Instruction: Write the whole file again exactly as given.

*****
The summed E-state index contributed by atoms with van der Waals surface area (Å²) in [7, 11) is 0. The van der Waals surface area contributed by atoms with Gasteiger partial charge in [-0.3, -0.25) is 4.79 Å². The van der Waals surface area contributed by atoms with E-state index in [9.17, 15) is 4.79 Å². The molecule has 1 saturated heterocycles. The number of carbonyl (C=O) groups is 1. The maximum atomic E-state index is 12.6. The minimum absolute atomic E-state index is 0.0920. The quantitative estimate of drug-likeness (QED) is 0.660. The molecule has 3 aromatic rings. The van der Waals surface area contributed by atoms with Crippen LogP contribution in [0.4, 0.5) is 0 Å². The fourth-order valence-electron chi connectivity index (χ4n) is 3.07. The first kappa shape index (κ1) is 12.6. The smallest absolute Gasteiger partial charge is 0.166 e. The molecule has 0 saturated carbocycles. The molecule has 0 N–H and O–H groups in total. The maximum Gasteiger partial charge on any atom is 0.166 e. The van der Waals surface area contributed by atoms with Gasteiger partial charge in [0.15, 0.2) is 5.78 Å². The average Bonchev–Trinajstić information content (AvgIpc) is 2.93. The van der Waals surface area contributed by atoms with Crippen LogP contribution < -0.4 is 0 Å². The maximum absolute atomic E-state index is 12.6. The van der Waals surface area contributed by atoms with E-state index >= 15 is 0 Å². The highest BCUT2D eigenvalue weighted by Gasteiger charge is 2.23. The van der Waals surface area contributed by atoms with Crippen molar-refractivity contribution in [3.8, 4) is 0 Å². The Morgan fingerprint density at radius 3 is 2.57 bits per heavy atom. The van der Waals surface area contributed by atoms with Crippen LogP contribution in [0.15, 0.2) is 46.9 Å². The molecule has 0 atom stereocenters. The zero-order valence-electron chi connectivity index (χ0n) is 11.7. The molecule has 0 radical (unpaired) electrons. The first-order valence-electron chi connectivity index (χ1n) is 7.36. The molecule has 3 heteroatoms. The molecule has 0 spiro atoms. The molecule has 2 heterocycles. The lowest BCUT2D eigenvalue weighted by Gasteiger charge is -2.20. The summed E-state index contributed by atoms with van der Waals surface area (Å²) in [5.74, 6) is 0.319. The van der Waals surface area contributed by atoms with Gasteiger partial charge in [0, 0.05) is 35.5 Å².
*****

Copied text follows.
The summed E-state index contributed by atoms with van der Waals surface area (Å²) in [7, 11) is 0. The van der Waals surface area contributed by atoms with Gasteiger partial charge in [-0.3, -0.25) is 4.79 Å². The van der Waals surface area contributed by atoms with E-state index in [9.17, 15) is 4.79 Å². The molecule has 1 saturated heterocycles. The number of carbonyl (C=O) groups is 1. The maximum atomic E-state index is 12.6. The minimum absolute atomic E-state index is 0.0920. The quantitative estimate of drug-likeness (QED) is 0.660. The molecule has 3 aromatic rings. The van der Waals surface area contributed by atoms with Crippen LogP contribution in [0.4, 0.5) is 0 Å². The fourth-order valence-electron chi connectivity index (χ4n) is 3.07. The first kappa shape index (κ1) is 12.6. The smallest absolute Gasteiger partial charge is 0.166 e. The molecule has 0 saturated carbocycles. The molecule has 0 N–H and O–H groups in total. The maximum Gasteiger partial charge on any atom is 0.166 e. The van der Waals surface area contributed by atoms with Gasteiger partial charge in [0.15, 0.2) is 5.78 Å². The average Bonchev–Trinajstić information content (AvgIpc) is 2.93. The van der Waals surface area contributed by atoms with Crippen LogP contribution < -0.4 is 0 Å². The maximum absolute atomic E-state index is 12.6. The van der Waals surface area contributed by atoms with E-state index >= 15 is 0 Å². The highest BCUT2D eigenvalue weighted by Gasteiger charge is 2.23. The van der Waals surface area contributed by atoms with Crippen molar-refractivity contribution in [3.8, 4) is 0 Å². The Morgan fingerprint density at radius 3 is 2.57 bits per heavy atom. The van der Waals surface area contributed by atoms with Crippen LogP contribution in [0.15, 0.2) is 46.9 Å². The molecule has 0 atom stereocenters. The zero-order valence-electron chi connectivity index (χ0n) is 11.7. The molecule has 0 radical (unpaired) electrons. The first-order valence-electron chi connectivity index (χ1n) is 7.36. The molecule has 3 heteroatoms. The molecule has 0 spiro atoms. The molecule has 2 heterocycles. The lowest BCUT2D eigenvalue weighted by Gasteiger charge is -2.20. The summed E-state index contributed by atoms with van der Waals surface area (Å²) in [5.74, 6) is 0.319. The van der Waals surface area contributed by atoms with Gasteiger partial charge in [0, 0.05) is 35.5 Å².